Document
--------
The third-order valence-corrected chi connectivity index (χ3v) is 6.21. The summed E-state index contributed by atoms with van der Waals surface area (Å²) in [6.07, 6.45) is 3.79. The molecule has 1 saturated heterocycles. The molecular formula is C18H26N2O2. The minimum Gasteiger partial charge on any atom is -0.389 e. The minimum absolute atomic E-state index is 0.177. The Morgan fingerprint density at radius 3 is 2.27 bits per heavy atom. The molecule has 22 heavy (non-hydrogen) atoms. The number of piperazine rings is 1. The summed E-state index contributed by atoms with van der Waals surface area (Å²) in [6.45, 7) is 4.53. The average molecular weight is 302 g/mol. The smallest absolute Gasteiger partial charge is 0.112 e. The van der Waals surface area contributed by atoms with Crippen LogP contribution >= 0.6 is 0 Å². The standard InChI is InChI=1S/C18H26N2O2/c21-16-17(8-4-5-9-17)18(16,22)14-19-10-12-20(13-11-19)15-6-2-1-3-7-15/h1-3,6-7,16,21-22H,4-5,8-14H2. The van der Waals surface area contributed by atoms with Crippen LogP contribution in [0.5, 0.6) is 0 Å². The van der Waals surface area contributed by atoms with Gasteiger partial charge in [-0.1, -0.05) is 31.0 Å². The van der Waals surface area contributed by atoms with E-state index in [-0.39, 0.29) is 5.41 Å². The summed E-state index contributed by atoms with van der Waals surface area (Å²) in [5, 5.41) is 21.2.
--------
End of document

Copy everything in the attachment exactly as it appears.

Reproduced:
The third-order valence-corrected chi connectivity index (χ3v) is 6.21. The summed E-state index contributed by atoms with van der Waals surface area (Å²) in [6.07, 6.45) is 3.79. The molecule has 1 saturated heterocycles. The molecular formula is C18H26N2O2. The minimum Gasteiger partial charge on any atom is -0.389 e. The minimum absolute atomic E-state index is 0.177. The Morgan fingerprint density at radius 3 is 2.27 bits per heavy atom. The molecule has 22 heavy (non-hydrogen) atoms. The number of piperazine rings is 1. The summed E-state index contributed by atoms with van der Waals surface area (Å²) in [6.45, 7) is 4.53. The average molecular weight is 302 g/mol. The smallest absolute Gasteiger partial charge is 0.112 e. The van der Waals surface area contributed by atoms with Crippen LogP contribution >= 0.6 is 0 Å². The standard InChI is InChI=1S/C18H26N2O2/c21-16-17(8-4-5-9-17)18(16,22)14-19-10-12-20(13-11-19)15-6-2-1-3-7-15/h1-3,6-7,16,21-22H,4-5,8-14H2. The van der Waals surface area contributed by atoms with Crippen LogP contribution in [0.5, 0.6) is 0 Å². The van der Waals surface area contributed by atoms with Gasteiger partial charge in [-0.1, -0.05) is 31.0 Å². The van der Waals surface area contributed by atoms with E-state index in [-0.39, 0.29) is 5.41 Å². The summed E-state index contributed by atoms with van der Waals surface area (Å²) in [5, 5.41) is 21.2.